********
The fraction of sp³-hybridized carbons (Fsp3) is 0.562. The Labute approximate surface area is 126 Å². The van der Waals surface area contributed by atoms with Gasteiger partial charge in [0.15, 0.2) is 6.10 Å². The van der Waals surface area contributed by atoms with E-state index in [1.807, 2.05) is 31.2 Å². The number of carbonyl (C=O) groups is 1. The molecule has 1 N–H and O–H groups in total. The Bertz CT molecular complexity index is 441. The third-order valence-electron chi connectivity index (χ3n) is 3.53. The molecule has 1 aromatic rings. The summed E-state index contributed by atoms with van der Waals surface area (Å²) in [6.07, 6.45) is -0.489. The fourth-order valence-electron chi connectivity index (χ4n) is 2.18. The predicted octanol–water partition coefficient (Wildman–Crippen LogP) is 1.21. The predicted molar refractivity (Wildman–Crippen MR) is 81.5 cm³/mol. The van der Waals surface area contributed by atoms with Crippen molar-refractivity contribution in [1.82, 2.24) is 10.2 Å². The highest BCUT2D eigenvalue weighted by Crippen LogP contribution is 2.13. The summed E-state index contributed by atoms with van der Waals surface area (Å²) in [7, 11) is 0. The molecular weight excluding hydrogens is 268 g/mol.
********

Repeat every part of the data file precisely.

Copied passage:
The fraction of sp³-hybridized carbons (Fsp3) is 0.562. The Labute approximate surface area is 126 Å². The van der Waals surface area contributed by atoms with Gasteiger partial charge in [0.15, 0.2) is 6.10 Å². The van der Waals surface area contributed by atoms with E-state index in [1.807, 2.05) is 31.2 Å². The number of carbonyl (C=O) groups is 1. The molecule has 1 N–H and O–H groups in total. The Bertz CT molecular complexity index is 441. The third-order valence-electron chi connectivity index (χ3n) is 3.53. The molecule has 1 aromatic rings. The summed E-state index contributed by atoms with van der Waals surface area (Å²) in [6.07, 6.45) is -0.489. The fourth-order valence-electron chi connectivity index (χ4n) is 2.18. The predicted octanol–water partition coefficient (Wildman–Crippen LogP) is 1.21. The predicted molar refractivity (Wildman–Crippen MR) is 81.5 cm³/mol. The van der Waals surface area contributed by atoms with Crippen molar-refractivity contribution in [1.82, 2.24) is 10.2 Å². The highest BCUT2D eigenvalue weighted by Crippen LogP contribution is 2.13. The summed E-state index contributed by atoms with van der Waals surface area (Å²) in [7, 11) is 0. The molecular weight excluding hydrogens is 268 g/mol.